How you — yes, you — can win over any landlord

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How much total do you plan to tip the building staff this year?

If you’re a freelancer, a foreigner, a full-time student—or anyone else without a regular, dependable income— you’re probably going to have a hard time finding a landlord willing to take a chance on you in NYC. But it’s not impossible. Here are some tips for making landlords love you:

  • Be extra prepared: Gather all relevant paperwork—including two years of tax returns, three months of bank statements and your last two pay stubs if you have them— together before embarking on your search. Freelancers should get a letter from an accountant stating their projected income for the year. Students should produce copies of their course schedules and a letter of enrollment. Show a prospective landlord that you’re responsible from the very beginning.
  • Secure a guarantor: Don’t make 40 to 50 times the monthly rent, which is the bar most landlords require for renters? You’re going to need a guarantor to co-sign the lease and promise to make rent payments if you default. Make sure it’s someone local (in the tri-state area), who has good credit, earns an annual income of 80 times the monthly rent, and is willing to fill out the extensive paperwork required for the application. (You can also pay about a month's rent for Insurent--full disclosure, the company's a Brick sponsor--to be your guarantor, an especially helpful option if you happen to be foreign, a full-time student, or self-employed.)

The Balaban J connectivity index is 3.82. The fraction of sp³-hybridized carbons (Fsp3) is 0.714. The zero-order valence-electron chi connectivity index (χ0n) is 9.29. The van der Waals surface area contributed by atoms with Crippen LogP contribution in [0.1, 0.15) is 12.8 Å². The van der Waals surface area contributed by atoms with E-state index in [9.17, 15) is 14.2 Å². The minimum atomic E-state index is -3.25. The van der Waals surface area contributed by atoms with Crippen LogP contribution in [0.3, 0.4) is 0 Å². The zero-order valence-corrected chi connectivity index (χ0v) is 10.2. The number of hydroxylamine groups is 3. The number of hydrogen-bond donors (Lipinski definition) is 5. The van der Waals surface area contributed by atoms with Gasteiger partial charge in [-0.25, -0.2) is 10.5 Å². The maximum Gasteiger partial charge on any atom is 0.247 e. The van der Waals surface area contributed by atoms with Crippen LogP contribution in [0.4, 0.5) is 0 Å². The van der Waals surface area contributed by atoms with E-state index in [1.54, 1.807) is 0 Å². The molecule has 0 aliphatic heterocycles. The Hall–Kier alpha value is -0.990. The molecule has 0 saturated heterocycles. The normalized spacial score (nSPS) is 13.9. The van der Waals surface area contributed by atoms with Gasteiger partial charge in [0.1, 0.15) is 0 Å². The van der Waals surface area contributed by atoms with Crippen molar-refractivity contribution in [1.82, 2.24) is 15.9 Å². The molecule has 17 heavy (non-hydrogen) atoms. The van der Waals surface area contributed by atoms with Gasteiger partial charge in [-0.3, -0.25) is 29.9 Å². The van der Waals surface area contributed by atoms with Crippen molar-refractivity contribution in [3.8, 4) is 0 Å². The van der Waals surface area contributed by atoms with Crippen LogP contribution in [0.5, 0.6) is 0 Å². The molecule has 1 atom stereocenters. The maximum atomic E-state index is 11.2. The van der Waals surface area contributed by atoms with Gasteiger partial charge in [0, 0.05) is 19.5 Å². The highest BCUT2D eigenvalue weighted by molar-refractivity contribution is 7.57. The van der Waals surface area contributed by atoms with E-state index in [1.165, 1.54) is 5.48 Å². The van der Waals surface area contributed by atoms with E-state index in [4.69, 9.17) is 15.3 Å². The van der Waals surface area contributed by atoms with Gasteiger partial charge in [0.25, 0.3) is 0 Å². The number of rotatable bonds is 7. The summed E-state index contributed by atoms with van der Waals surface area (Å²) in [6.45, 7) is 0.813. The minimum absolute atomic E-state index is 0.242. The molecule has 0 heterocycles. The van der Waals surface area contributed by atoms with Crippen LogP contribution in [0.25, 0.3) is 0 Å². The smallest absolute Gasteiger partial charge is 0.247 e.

• Pay more upfront: Show a landlord that you’re good for the money by offering to pony up more rent or extra security from the get-go.
  • Get a roomie: You’ll get more bang for your buck if you and a pal search for, say, a $3,000-a-month one-bedroom that you can convert to a two-bedroom (versus you searching by yourself for a studio or one-bedroom that fits your $1,500 budget). Also, if your credit is less than perfect, a roommate can keep your name off the lease.
  • Find the right type of unit: Small landlords tend to be more flexible than large doorman buildings run by major management companies. And remember, there’s more likely to be more wiggle room in slower rental seasons (like the winter) when fewer people are looking to move.

For more, read “6 Ways to Make Landlords Love You.”

In Case You Missed It: Every so often, BrickUnderground digs through the archives to find the best advice our experts have shared through the years.


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